Perspectives on illness-related stigma and electronically sharing psychiatric health information by people with multiple sclerosis

Eileen Yu, Alexis Adams-Clark, Alison Riehm, Caroline Franke, Ryoko Susukida, Melissa Pinto, Steven Arenberg, Dominique Tosi, Abbey Hughes, Amanda Montague, Anu Kumar, Kay Jamison, Adam I Kaplin

Research output: Contribution to journalArticlepeer-review

Abstract

Background: Electronic medical records (EMRs) facilitate more integrated and comprehensive care. Despite this, EMRs are used less frequently in psychiatry compared to other medical disciplines, in part due to concerns regarding stigma surrounding mental health. This paper explores the willingness to share medical information among patients with multiple sclerosis (MS), who experience higher rates of psychiatric comorbidities compared to the general population, and the role that stigma plays in patient preferences. Methods: MS patients were surveyed about their co-occurring psychiatric and non-psychiatric diagnoses, willingness to share their health information electronically among their treating doctors, and levels of self and societal stigma associated with their diagnoses. Results: Participants were slightly more willing to share their non-psychiatric medical information vs. psychiatric information. Despite the presence of stigma decreasing patient willingness to share medical records, those with psychiatric co-occurring disorders, compared to those without, endorsed significantly greater willingness to electronically share their health records. The majority of diagnoses for which participants experienced the greatest difference in self vs. societal stigmas were psychiatric ones, including substance use, eating and mood disorders. Societal stigma strongly correlated with decreased non-psychiatric medication sharing, while self stigma was strongly correlated with decreased psychiatric medications sharing. Limitations: Standardized scales were not used to assess patient stigma and there is a potential lack of generalizability of results beyond patients with MS. Conclusions: These insights into patient preferences toward sharing their medical information should inform decisions to implement EMRs, particularly for patient populations experiencing higher than average levels of psychiatric comorbidities.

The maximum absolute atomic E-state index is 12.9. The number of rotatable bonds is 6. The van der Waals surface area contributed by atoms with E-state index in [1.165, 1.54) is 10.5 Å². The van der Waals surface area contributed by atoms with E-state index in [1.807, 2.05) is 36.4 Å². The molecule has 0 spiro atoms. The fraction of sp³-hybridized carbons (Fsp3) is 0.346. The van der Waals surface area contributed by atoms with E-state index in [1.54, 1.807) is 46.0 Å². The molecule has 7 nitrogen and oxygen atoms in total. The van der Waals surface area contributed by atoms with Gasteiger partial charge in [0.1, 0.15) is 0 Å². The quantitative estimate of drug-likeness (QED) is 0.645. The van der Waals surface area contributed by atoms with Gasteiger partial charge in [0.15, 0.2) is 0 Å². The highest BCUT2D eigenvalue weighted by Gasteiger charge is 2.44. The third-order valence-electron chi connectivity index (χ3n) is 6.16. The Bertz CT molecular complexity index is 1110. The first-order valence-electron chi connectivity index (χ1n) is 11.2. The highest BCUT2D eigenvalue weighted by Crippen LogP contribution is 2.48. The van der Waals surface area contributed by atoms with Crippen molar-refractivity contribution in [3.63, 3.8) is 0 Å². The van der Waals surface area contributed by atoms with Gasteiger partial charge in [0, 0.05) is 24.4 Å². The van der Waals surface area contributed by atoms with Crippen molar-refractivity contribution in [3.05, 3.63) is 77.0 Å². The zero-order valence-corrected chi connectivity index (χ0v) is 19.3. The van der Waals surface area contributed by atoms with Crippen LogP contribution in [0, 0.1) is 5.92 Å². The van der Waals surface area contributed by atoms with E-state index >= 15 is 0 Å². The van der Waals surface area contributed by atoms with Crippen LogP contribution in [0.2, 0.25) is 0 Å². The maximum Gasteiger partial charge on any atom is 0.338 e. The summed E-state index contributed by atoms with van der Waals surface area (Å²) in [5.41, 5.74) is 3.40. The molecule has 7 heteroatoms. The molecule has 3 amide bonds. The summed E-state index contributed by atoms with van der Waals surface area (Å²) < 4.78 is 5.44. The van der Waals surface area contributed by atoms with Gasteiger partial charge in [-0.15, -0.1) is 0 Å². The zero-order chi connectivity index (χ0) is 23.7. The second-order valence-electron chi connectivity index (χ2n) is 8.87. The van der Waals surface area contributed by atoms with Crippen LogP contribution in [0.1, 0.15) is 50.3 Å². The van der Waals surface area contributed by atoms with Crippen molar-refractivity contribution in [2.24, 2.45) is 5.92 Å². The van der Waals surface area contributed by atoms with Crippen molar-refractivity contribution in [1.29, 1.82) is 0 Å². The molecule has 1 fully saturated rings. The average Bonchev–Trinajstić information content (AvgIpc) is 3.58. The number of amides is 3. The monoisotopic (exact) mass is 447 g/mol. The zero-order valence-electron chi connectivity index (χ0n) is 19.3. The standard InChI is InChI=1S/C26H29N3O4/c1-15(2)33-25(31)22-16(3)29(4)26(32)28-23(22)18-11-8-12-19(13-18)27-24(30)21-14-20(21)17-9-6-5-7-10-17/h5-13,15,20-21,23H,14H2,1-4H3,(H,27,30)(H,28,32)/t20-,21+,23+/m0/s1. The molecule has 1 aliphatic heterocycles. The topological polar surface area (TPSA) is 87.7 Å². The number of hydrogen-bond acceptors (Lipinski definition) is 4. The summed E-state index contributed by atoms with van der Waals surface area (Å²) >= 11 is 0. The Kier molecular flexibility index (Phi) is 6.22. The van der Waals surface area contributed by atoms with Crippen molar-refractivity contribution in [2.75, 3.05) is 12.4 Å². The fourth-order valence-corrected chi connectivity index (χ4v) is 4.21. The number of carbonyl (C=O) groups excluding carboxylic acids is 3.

Original languageEnglish (US)
Pages (from-to)840-845
Number of pages6
JournalJournal of Affective Disorders
Volume282
DOIs
StatePublished - Mar 1 2021

Keywords

  • Electronic medical records
  • Multiple sclerosis
  • Stigma

ASJC Scopus subject areas

  • Clinical Psychology
  • Psychiatry and Mental health

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